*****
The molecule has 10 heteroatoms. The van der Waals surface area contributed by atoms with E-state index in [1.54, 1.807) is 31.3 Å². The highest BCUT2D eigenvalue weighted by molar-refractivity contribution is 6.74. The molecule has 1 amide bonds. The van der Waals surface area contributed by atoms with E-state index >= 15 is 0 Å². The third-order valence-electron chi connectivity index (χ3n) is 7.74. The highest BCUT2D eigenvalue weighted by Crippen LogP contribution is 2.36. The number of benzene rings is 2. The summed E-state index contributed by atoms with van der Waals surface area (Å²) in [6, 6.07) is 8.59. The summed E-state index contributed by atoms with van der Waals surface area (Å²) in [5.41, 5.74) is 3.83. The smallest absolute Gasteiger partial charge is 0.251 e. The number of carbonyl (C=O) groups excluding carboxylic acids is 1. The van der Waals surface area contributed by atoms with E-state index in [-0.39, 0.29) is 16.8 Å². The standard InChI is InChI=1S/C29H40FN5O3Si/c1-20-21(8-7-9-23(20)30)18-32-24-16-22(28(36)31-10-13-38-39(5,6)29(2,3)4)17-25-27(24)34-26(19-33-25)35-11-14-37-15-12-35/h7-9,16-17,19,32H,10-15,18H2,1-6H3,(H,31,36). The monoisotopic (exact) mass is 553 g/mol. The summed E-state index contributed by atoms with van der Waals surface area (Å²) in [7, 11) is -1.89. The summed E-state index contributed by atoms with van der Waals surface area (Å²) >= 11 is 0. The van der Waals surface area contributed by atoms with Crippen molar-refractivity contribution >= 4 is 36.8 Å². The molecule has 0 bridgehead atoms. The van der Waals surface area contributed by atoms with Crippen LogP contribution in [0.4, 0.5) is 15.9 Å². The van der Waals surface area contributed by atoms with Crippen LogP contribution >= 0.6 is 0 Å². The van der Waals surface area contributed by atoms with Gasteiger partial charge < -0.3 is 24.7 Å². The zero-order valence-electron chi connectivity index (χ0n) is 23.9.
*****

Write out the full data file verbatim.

The molecule has 10 heteroatoms. The van der Waals surface area contributed by atoms with E-state index in [1.54, 1.807) is 31.3 Å². The highest BCUT2D eigenvalue weighted by molar-refractivity contribution is 6.74. The molecule has 1 amide bonds. The van der Waals surface area contributed by atoms with E-state index >= 15 is 0 Å². The third-order valence-electron chi connectivity index (χ3n) is 7.74. The highest BCUT2D eigenvalue weighted by Crippen LogP contribution is 2.36. The number of benzene rings is 2. The summed E-state index contributed by atoms with van der Waals surface area (Å²) in [6, 6.07) is 8.59. The summed E-state index contributed by atoms with van der Waals surface area (Å²) in [5.41, 5.74) is 3.83. The smallest absolute Gasteiger partial charge is 0.251 e. The number of carbonyl (C=O) groups excluding carboxylic acids is 1. The van der Waals surface area contributed by atoms with E-state index in [-0.39, 0.29) is 16.8 Å². The standard InChI is InChI=1S/C29H40FN5O3Si/c1-20-21(8-7-9-23(20)30)18-32-24-16-22(28(36)31-10-13-38-39(5,6)29(2,3)4)17-25-27(24)34-26(19-33-25)35-11-14-37-15-12-35/h7-9,16-17,19,32H,10-15,18H2,1-6H3,(H,31,36). The monoisotopic (exact) mass is 553 g/mol. The summed E-state index contributed by atoms with van der Waals surface area (Å²) in [7, 11) is -1.89. The summed E-state index contributed by atoms with van der Waals surface area (Å²) >= 11 is 0. The van der Waals surface area contributed by atoms with Crippen molar-refractivity contribution >= 4 is 36.8 Å². The molecule has 0 bridgehead atoms. The van der Waals surface area contributed by atoms with Crippen LogP contribution in [0.4, 0.5) is 15.9 Å². The van der Waals surface area contributed by atoms with Crippen LogP contribution >= 0.6 is 0 Å². The van der Waals surface area contributed by atoms with Gasteiger partial charge < -0.3 is 24.7 Å². The zero-order valence-electron chi connectivity index (χ0n) is 23.9.